What do Bible characters have on their 2021 Spotify Wrapped list?
Thanks to Spotify’s patented year-end “Wrapped” feature, we all can now know our audio aura. Whatever the heck that is. Mine’s swirl of orange and blue kinda looks like a Tide Pod. But as I stopped to look at my 2021 music habits in review I sensed a trend. My musical tastes are becoming more like my father’s (I’ve listened to Steely Dan’s “Gaucho” a lot apparently). And that got me wondering about my forefathers and foremothers.
If Biblical figures were around today, streaming music on an app that offers near larcenous rates to musicians, what would be on their Wrapped lists? I made some guesses and, while no one can fully capture the musical palette of people who never encountered recorded audio, I think I may have come close to the tunes that best express their stories and struggles.
Avraham Avinu recalls his days in Ur (B-52s’ “Mesopotamia”), his covenant with the divine (“First Cut is the Deepest”) and his complex relationship with his son Isaac (Cat Stevens’ “Father and Son”). I think he also dig some cantorial music, Brooks’ take on a 2,000-year-old man and Barbra Streisand — who wouldn’t kvell? Of course he likes the Dan, as the father of all Jewish fathers might be expected to.
Introspective, long-suffering and stalwart in her old age (hence the appearance of Elaine Stritch’s version of “I’m Still Here”) Sarah finally has Isaac and becomes the Jewish people’s matriarch. But for fear of being supplanted by Hagar and Ishmael, she expels them. “Jolene” speaks to this fear, if not the cruelty of her actions. If Sarah were around today, I somehow see her winding up in Florida, an active part of her retirement community and the local shul. Perhaps I’m reading too much into my own family history.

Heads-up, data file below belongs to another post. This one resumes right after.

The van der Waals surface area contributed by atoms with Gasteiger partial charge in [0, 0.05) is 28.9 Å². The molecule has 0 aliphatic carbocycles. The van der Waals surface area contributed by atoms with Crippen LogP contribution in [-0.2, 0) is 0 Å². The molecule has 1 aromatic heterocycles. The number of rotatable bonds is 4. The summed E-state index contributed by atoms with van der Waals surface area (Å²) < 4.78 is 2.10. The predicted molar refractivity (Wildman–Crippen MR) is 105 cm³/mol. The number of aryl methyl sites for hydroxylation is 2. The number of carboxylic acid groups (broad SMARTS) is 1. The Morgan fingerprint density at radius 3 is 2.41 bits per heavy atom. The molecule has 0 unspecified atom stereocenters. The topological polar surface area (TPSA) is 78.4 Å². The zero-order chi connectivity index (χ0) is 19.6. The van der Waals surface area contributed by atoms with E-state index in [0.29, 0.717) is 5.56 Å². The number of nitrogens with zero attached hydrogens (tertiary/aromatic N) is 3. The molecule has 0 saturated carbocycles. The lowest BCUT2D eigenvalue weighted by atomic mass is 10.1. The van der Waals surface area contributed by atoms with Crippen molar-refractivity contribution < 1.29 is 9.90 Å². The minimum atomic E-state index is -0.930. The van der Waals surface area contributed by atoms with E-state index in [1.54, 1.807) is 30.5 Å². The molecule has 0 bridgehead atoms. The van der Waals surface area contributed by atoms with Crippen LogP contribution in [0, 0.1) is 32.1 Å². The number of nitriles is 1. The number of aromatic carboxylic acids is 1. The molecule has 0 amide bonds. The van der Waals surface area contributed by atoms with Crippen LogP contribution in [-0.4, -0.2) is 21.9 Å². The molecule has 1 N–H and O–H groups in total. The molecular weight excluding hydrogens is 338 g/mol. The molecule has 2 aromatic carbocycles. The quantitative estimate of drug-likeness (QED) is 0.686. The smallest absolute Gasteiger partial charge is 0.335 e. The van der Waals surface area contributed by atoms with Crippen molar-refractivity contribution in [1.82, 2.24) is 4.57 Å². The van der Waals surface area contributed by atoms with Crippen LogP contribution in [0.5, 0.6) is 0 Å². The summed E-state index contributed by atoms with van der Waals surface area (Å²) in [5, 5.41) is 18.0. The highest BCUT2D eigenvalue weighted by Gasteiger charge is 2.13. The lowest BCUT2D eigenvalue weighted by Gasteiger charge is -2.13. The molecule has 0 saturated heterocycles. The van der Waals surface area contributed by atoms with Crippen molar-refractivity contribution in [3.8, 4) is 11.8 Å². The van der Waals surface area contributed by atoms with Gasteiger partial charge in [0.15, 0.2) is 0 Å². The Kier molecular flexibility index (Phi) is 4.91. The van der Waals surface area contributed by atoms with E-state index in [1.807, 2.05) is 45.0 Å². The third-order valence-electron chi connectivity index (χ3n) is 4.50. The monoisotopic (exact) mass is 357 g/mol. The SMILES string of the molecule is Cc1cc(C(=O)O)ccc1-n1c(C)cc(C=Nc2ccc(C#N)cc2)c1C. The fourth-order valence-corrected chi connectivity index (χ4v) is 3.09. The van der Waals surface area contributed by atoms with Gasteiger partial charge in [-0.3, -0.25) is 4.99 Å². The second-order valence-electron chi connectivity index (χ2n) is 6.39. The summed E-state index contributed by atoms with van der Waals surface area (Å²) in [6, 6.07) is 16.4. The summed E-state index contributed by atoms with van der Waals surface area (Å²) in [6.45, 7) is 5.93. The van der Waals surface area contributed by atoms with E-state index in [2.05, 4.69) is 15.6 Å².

Harry Chapin was made for Isaac’s issues with his father. In his musical tastes, the trauma of his binding looms large. But, he also loves him some venison — ergo 7txxn’s song “Deer Meat” — and was probably miffed that Jacob tricked him with his favorite food. He likes Bruce Springsteen because of course he does.
I imagine Jacob, perhaps the most cancellable person in the Tanakh, to go for something like Oasis and Steve Miller (and probably The Killers). His top songs reflect his journey from least favorite son of his father to his first encounter with the divine, his long servitude to Laban (“Rude” by Magic!), his bout with the angel and his inflated pride in his progeny. Of course he’d pick some songs with his name in them.
In the year 2021, Leah has no shortage of chart-toppers with which to lament Jacob’s neglect of her. In fact, one of these songs — the 10-minute “All Too Well” from “Red (Taylor’s Version)” — is about a guy named Jake! The Bible’s Jacob loves Rachel more than Leah, which may have something to do with what the Tanakh describes as Leah’s “soft” or “tired” eyes, a topic Neil Young once sang about — albeit in quite a different context. Eventually Leah finds her joy elsewhere, through her children. But before that I think she had a riot grrl stage.
My first instinct with David was jock rock. But then, after his youth as a shepherd, we must remember he became our greatest psalmist. Naturally he loves the tuneful spirituality of Sufjan Stevens and the lyrical virtuosity of John Darnielle. Obviously he listens to Joanna Newsom for her harpwork. Still there is something of the over-the-hill football star in David, so I think his top songs reflect the arc of his life, from the pump-up tune he would have blasted before slaying Goliath on down to tunes ripe for his disastrous affair. (He’d probably like the gut punch of “Rulers make bad lovers/You better put your kingdom up for sale” on “Gold Dust Woman.”) In the end, though, he makes his peace with God, just like Leonard Cohen did.
Yael is known for driving a tent peg through an enemy general’s head; her top songs look a lot like Judah Macabee’s.